The year 2014 will be a make-or-break year for the Duluth, Minn.-based Community Health Information Collaborative (CHIC), which since 2011 has been the only state-certified health information organization (HIO) in Minnesota. Like virtually all health information exchanges (HIEs), CHIC benefitted from funds from the Office of the National Coordinator for Health IT to help it establish its core services. With much of that federal and state funding coming to an end, next year will be a test-bed for the organization’s sustainability.
(In the state of Minnesota, an HIO is one of two types of state-certified HIE service providers. An HIO is an entity that provides all electronic capabilities for the transmission of clinical transactions necessary for meaningful use of electronic health records; its counterpart is a health data intermediary (HDI), which provides the infrastructure to connect computer systems or other electronic devices used by providers, laboratories, pharmacies, health plans, third-party administrators and pharmacy benefit managers to facilitate the secure transmission of health information.)
“Next year we will find out if we are sustainable or not,” says Cheryl M. Stephens, Ph.D., president and CEO of CHIC, who notes that the organization has been 70 percent to 80 percent self-funded. She is confident that CHIC will reach its sustainability goal, and that it will be able to meet its growth projections.
In an exclusive interview with Healthcare Informatics, Stephens discussed the next steps for her organization, as well as her view of the challenges confronting HIEs nationwide.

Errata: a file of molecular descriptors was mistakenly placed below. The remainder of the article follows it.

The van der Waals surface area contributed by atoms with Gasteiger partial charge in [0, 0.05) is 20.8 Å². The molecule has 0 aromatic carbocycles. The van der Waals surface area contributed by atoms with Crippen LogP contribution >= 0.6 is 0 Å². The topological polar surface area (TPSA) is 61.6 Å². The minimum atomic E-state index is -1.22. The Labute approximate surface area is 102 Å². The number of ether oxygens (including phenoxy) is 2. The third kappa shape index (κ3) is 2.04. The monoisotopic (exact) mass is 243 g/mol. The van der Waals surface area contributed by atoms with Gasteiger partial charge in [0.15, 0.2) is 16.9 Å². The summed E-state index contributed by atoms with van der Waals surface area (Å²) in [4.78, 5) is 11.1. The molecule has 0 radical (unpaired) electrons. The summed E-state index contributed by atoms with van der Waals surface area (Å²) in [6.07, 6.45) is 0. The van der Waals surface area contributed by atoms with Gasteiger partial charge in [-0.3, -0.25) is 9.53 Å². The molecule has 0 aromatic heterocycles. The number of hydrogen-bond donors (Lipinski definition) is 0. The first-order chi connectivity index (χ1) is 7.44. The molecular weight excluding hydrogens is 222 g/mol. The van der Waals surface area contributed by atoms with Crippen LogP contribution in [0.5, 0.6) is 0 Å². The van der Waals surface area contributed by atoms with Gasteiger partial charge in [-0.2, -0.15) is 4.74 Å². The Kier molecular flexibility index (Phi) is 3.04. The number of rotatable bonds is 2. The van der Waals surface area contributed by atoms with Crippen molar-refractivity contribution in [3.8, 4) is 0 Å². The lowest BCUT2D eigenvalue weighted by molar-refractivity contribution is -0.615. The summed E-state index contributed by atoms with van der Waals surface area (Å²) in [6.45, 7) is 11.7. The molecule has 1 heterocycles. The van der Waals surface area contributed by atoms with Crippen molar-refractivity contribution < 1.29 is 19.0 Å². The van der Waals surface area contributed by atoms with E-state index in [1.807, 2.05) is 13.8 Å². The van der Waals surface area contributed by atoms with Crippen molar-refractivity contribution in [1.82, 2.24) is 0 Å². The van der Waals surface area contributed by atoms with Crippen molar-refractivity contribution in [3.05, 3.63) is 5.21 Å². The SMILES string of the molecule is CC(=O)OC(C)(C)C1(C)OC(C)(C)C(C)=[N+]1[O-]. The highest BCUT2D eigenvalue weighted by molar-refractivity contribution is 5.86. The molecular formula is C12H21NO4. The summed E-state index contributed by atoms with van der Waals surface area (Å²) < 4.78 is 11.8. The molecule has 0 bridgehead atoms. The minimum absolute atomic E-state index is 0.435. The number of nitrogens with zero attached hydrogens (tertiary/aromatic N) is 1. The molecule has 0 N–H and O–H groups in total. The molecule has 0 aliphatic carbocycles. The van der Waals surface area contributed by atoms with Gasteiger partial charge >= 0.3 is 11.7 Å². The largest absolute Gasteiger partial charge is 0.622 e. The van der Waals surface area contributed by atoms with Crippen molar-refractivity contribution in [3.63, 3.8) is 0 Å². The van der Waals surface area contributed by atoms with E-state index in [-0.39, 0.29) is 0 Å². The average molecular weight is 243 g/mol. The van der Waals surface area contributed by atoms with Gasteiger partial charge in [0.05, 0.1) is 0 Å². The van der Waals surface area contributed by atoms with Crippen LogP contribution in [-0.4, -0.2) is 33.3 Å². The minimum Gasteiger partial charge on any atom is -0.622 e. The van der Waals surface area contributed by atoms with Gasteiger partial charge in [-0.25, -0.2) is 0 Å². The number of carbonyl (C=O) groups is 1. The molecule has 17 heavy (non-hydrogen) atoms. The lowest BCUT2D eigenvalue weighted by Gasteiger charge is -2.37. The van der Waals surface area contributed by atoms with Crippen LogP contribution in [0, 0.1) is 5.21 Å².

Expanding its Infrastructure
In August, CHIC selected Orion Health Inc. to power HIE-Bridge that will give providers across Minnesota access to patient information via a secure Web-based information exchange platform. Orion’s HIE services for CHIC will include clinical information, medication and immunization histories, laboratory and diagnostic test results, and, in the future, clinical data analytics. Stephens says that CHIC has a conservative growth projection and good agreements in place with its vendors, and she expects the organization to break even after five years.
Stephens notes that HIEs are still in an early growth stage, with expanding networks of providers and patients. “We are reaching that tipping point where we have enough people to make it worthwhile,” she says. One key to an HIE’s long-term prospects is perceived value by its provider members. “It’s not a barrier, but it’s a factor that people have to understand,” she says.
Fortunately for CHIC, Minnesota has a mandate requiring that by January 2015, all hospitals and healthcare providers must have in place an interoperable EHR system, and one way the mandate defines interoperability is through the requirement of connecting to a state-certified HIE service provider. Yet much of Minnesota’s population is centered on the Twin Cities of Minneapolis and St. Paul, with a high percentage of the large provider organizations using Epic as their EHR system. Part of CHIC’s growth strategy is getting more Epic users on board, by convincing those organizations to break out of their silos to communicate with rural providers in the state electronically. For that to happen the provider organizations on Epic have to “understand that there is value in the data on other systems that could assist in their patient care,” she says.
Stephens acknowledges that there is a fine line between the competitive nature of providers making up an HIE and the cooperation needed to make it function as a single organization, and she credits her organization’s governance structure as making that possible. She notes that its board of directors is comprised of all of the stakeholders, including representatives from public health, hospitals, clinics and physicians who use its businesses. Each business line has a workgroup or governing committee that handles day-to-day responsibilities, and makes recommendations to the board. “We have a representative type of governance, where if you want to get involved, it’s easy to get involved, whether it’s in a technical workgroup or a governance workgroup or a policy workgroup,” she says. In her view, communication and transparency are essential to keeping all stakeholders informed.